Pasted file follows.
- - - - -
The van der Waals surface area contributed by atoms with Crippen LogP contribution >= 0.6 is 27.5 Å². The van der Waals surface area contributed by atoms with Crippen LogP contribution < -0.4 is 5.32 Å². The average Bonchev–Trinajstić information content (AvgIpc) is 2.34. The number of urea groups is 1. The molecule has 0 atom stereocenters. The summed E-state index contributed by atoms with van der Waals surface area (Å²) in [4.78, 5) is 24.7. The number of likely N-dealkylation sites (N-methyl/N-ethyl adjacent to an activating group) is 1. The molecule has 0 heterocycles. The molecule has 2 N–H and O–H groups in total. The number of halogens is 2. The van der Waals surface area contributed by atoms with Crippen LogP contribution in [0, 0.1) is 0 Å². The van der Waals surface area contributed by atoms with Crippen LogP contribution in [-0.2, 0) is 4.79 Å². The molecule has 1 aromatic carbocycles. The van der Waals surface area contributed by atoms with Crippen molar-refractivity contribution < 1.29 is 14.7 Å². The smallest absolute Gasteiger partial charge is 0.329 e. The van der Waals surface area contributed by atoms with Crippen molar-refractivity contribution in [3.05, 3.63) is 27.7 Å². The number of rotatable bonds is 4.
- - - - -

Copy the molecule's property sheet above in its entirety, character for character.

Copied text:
The van der Waals surface area contributed by atoms with Crippen LogP contribution >= 0.6 is 27.5 Å². The van der Waals surface area contributed by atoms with Crippen LogP contribution < -0.4 is 5.32 Å². The average Bonchev–Trinajstić information content (AvgIpc) is 2.34. The number of urea groups is 1. The molecule has 0 atom stereocenters. The summed E-state index contributed by atoms with van der Waals surface area (Å²) in [4.78, 5) is 24.7. The number of likely N-dealkylation sites (N-methyl/N-ethyl adjacent to an activating group) is 1. The molecule has 0 heterocycles. The molecule has 2 N–H and O–H groups in total. The number of halogens is 2. The van der Waals surface area contributed by atoms with Crippen LogP contribution in [0, 0.1) is 0 Å². The van der Waals surface area contributed by atoms with Crippen LogP contribution in [-0.2, 0) is 4.79 Å². The molecule has 1 aromatic carbocycles. The van der Waals surface area contributed by atoms with Crippen molar-refractivity contribution < 1.29 is 14.7 Å². The smallest absolute Gasteiger partial charge is 0.329 e. The van der Waals surface area contributed by atoms with Crippen molar-refractivity contribution in [3.05, 3.63) is 27.7 Å². The number of rotatable bonds is 4.